President Barack Obama called out Republican nominee Donald Trump for saying the country needs more "law and order."
“This idea that America is somehow on the verge of collapse -- this vision of violence and chaos everywhere -- doesn’t really jibe with the experience of most people,” Obama said about Trump's nomination acceptance speech, according to USA Today.
"We're not going to make good decisions based on fears that don't have a basis in fact," Obama later said. "That, I think, is something that I hope all Americans pay attention to."
During Trump's speech, the New York billionaire spoke about how he would deal with crime, including recent attacks on police officers.
“The first task for our new administration will be to liberate our citizens from the crime and terrorism and lawlessness that threatens their communities,” Trump said. “America was shocked to its core when our police officers in Dallas were brutally executed. In the days after Dallas, we have seen continued threats and violence against our law enforcement officials. Law officers have been shot or killed in recent days in Georgia, Missouri, Wisconsin, Kansas, Michigan and Tennessee.”
“I will work with, and appoint, the best prosecutors and law enforcement officials in the country to get the job done,” Trump later said in his speech. “In this race for the White House, I am the law and order candidate. The irresponsible rhetoric of our president, who has used the pulpit of the presidency to divide us by race and color, has made America a more dangerous environment for everyone. This administration has failed America’s inner cities. It’s failed them on education. It’s failed them on jobs. It’s failed them on crime. It’s failed them at every level.”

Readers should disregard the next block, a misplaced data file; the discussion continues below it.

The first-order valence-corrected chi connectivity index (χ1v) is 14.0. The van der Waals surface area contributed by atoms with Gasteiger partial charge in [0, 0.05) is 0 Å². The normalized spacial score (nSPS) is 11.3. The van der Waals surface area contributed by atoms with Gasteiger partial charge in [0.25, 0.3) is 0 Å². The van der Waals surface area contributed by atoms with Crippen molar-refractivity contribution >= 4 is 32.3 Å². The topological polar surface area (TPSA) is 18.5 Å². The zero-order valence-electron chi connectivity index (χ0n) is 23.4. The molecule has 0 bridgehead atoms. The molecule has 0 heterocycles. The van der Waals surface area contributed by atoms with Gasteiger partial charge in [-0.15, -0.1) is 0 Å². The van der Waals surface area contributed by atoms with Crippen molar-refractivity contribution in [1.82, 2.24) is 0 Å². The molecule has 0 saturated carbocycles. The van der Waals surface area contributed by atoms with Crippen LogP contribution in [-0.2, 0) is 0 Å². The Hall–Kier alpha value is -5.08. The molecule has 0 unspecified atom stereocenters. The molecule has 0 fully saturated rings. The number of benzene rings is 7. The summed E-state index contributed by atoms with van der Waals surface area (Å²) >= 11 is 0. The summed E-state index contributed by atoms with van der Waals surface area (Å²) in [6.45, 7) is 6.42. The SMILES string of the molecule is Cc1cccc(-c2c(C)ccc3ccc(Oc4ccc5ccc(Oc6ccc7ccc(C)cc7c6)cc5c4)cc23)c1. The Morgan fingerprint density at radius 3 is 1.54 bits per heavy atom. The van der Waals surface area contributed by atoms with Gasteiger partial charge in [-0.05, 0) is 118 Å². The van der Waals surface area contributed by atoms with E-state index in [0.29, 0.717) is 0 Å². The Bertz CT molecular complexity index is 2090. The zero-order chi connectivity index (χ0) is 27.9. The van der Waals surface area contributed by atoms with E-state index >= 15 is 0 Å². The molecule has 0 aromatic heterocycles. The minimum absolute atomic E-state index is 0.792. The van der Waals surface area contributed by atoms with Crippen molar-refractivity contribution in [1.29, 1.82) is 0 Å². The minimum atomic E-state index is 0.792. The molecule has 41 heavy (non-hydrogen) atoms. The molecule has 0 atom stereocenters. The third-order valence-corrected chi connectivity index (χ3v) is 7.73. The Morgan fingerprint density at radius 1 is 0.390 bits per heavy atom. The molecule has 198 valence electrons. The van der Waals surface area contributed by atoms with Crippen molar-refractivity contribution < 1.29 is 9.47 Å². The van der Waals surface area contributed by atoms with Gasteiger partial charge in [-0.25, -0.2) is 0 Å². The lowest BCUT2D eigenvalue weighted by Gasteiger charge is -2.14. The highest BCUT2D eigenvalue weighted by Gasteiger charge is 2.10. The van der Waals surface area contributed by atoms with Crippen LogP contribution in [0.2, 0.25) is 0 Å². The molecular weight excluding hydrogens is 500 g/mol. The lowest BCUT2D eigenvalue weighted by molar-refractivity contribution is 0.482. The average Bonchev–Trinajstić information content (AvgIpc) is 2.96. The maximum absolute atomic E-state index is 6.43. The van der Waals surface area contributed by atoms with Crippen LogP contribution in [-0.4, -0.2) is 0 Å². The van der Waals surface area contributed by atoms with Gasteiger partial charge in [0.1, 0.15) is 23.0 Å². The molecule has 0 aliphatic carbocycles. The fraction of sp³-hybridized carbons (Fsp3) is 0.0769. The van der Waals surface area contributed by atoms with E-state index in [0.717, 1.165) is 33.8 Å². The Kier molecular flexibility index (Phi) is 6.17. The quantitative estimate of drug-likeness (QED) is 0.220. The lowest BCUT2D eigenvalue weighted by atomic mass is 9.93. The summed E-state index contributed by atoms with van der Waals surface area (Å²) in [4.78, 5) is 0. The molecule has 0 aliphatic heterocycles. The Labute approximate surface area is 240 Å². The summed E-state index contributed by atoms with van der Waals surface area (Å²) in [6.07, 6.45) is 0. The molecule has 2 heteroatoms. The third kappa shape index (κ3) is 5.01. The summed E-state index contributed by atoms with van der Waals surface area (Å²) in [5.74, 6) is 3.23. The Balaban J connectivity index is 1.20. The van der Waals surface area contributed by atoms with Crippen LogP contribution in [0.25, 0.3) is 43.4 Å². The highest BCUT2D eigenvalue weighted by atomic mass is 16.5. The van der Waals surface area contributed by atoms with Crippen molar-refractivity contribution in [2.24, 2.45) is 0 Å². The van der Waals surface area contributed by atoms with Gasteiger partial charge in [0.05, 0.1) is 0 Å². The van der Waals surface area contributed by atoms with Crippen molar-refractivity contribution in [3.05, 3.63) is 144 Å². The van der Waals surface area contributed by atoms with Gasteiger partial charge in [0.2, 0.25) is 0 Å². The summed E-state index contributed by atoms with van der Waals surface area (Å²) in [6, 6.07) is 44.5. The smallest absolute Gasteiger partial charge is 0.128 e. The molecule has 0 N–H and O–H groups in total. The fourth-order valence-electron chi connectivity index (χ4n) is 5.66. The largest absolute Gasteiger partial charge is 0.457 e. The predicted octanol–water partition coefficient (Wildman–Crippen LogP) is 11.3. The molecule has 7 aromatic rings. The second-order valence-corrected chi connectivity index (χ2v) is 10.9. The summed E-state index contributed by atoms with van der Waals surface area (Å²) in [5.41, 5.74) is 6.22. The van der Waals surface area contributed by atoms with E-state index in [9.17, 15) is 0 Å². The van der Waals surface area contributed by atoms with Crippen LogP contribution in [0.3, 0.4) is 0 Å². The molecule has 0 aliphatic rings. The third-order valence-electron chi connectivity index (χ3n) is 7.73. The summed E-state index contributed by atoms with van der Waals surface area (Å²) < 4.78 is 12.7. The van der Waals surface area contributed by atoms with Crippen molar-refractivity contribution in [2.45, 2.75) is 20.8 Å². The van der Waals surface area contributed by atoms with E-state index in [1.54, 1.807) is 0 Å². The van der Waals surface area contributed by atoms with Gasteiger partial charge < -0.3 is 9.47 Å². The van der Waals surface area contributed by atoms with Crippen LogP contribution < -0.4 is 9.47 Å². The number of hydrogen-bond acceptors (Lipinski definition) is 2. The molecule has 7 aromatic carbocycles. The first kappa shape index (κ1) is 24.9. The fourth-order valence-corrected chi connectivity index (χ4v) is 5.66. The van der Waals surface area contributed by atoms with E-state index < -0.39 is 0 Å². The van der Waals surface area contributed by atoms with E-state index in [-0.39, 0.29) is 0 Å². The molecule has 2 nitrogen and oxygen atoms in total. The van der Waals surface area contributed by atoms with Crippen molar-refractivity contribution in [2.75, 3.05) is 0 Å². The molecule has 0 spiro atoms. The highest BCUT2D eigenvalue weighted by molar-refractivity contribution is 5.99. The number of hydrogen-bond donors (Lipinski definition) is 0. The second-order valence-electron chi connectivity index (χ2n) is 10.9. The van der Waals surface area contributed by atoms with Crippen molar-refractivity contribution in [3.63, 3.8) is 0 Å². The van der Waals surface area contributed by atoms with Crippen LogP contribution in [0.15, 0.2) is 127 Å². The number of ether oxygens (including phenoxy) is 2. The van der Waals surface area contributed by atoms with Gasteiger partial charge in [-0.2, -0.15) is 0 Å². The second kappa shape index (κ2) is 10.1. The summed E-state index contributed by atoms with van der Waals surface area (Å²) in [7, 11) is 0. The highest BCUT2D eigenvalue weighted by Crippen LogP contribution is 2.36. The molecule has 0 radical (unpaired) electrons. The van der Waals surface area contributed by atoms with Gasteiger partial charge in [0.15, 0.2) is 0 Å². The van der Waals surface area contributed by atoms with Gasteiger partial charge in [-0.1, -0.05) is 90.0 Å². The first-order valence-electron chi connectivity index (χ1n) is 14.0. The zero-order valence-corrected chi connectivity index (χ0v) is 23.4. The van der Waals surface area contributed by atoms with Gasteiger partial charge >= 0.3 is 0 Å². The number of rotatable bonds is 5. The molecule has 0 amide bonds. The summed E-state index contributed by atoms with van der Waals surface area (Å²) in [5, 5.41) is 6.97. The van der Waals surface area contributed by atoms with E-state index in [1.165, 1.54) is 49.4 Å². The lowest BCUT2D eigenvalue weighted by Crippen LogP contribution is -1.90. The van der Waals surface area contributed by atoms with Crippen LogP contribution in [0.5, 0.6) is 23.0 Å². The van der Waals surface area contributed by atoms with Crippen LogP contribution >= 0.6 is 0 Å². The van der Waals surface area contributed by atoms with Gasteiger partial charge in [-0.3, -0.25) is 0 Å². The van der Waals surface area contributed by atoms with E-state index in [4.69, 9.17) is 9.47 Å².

But Obama disagreed with Trump's depiction of the country as one that is overrun with crime.
“I hope people, the next morning, walked outside and birds were chirping and the sun was out and this afternoon, people will be, you know, watching their kids play on sports teams and go to the swimming pool and folks are going to work and getting ready for the weekend," Obama said, according to Politico. "And in particular, I think it is important, just to be absolutely clear here, that some of the fears that were expressed throughout the week just don't jibe with the facts."
The Los Angeles Times reported that Trump's statistics on crime were mostly accurate, but that "his conclusions are a stretch."